Grace Hopper is called “Amazing Grace” for a good reason…

Human beings come in all shapes and sizes. There are those who snugly fit into the present times; there are those who seem like they were cut out perfectly for times just past and then there are those who are clearly ahead of their times. Grace Murray Hopper belonged to this last category, accomplishing feats that were away from the reach of women of her times, and beyond the grasp of men.

Born Grace Brewster Murray in 1906, Hopper was the eldest in a family of three children. Her parents believed that their two daughters had to get the same privileges as their only son, and Hopper made the most of it, helped along by her own curiosity.

At the age of seven, she was already showing signs of what was to become a lifelong obsession: a weakness for gadgets and finding out how they work. She dismantled an alarm clock and being unable to fathom how it works, went on to do the same for six more before being restricted to a single one by her mother.

She became a Vassar Fellow and took her Master’s degree from Yale in 1930 and a PhD in 1934. Between the calendar years of 1900 and 1940, only 219 women earned PhD’s in mathematics at US universities, putting into perspective Hopper’s achievement.

Once the war broke out, Hopper left her teaching position to join the Navy WAVES (Women Accepted for Voluntary Emergency Service). After her training, she was sent to work on Harvard Mark I, one of the world’s first large-scale computers based out of Harvard University.

Working under Howard H. Aiken, she was fascinated by the 51 foot long, 8 foot high machine that was filled with vacuum tubes, relays and switches the same way she was by the alarm clock when she was seven. As a mathematician with no computing background, it was here that she was introduced to her life’s work.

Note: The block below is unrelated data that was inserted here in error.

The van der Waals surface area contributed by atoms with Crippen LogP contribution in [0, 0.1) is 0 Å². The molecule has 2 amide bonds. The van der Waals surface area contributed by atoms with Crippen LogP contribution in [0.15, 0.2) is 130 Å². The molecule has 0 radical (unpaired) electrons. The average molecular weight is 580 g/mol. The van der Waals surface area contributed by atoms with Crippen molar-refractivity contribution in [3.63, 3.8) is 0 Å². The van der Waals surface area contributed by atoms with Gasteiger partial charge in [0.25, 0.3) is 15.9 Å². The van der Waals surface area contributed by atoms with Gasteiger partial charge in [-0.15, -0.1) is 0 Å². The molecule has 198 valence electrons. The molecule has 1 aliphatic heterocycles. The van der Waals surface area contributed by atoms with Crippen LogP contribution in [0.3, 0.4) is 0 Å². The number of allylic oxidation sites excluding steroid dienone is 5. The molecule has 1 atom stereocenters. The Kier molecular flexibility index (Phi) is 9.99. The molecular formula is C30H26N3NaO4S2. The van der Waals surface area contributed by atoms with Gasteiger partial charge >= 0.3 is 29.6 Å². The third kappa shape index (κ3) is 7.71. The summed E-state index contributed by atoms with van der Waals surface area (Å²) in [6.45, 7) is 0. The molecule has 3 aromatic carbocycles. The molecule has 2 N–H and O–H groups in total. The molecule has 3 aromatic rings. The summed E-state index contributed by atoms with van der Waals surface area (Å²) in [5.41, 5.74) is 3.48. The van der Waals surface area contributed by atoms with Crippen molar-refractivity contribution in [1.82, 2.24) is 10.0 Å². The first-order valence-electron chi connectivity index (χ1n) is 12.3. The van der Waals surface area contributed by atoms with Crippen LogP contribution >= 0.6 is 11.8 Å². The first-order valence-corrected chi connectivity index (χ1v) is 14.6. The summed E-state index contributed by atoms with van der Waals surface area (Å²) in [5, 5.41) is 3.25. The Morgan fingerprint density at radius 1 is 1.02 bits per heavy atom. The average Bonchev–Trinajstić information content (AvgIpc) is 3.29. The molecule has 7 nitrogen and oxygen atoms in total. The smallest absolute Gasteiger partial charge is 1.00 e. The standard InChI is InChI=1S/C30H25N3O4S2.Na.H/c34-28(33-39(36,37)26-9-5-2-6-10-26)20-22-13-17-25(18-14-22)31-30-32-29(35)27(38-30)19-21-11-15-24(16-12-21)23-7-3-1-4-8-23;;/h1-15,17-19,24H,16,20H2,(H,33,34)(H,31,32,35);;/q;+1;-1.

On this day in 1947, the Mark II Aiken Relay Calculator experienced problems and investigations revealed that a moth was trapped between the points of Relay #70, in Panel F. Once the operators removed the moth, they affixed it into the log with an entry stating “First actual case of bug being found.”

Though Hopper always admitted that she was never there when this incident actually happened, it increasingly came to be attributed to her. So much so that the words bug and debug that we now associate with programming are believed to have stemmed out of this incident and are hence often credited to her. We know, however, that the term bug was already doing the rounds in engineering jargon to describe mechanical malfunctions. This incident, nonetheless, contributed to the acceptance of the term in computer programming and also lent to its widespread usage.

Hopper went on to work with UNIVAC, the world’s first commercial computer. She suggested standardising programming with a natural language, which led to the development of the FLOW-MATIC compiler for UNIVAC. FLOW-MATIC became the basis for COBOL (COmmon Business-Oriented Language), a programming language that was primarily designed by Hopper and went on to become one of the most widely used in the previous century.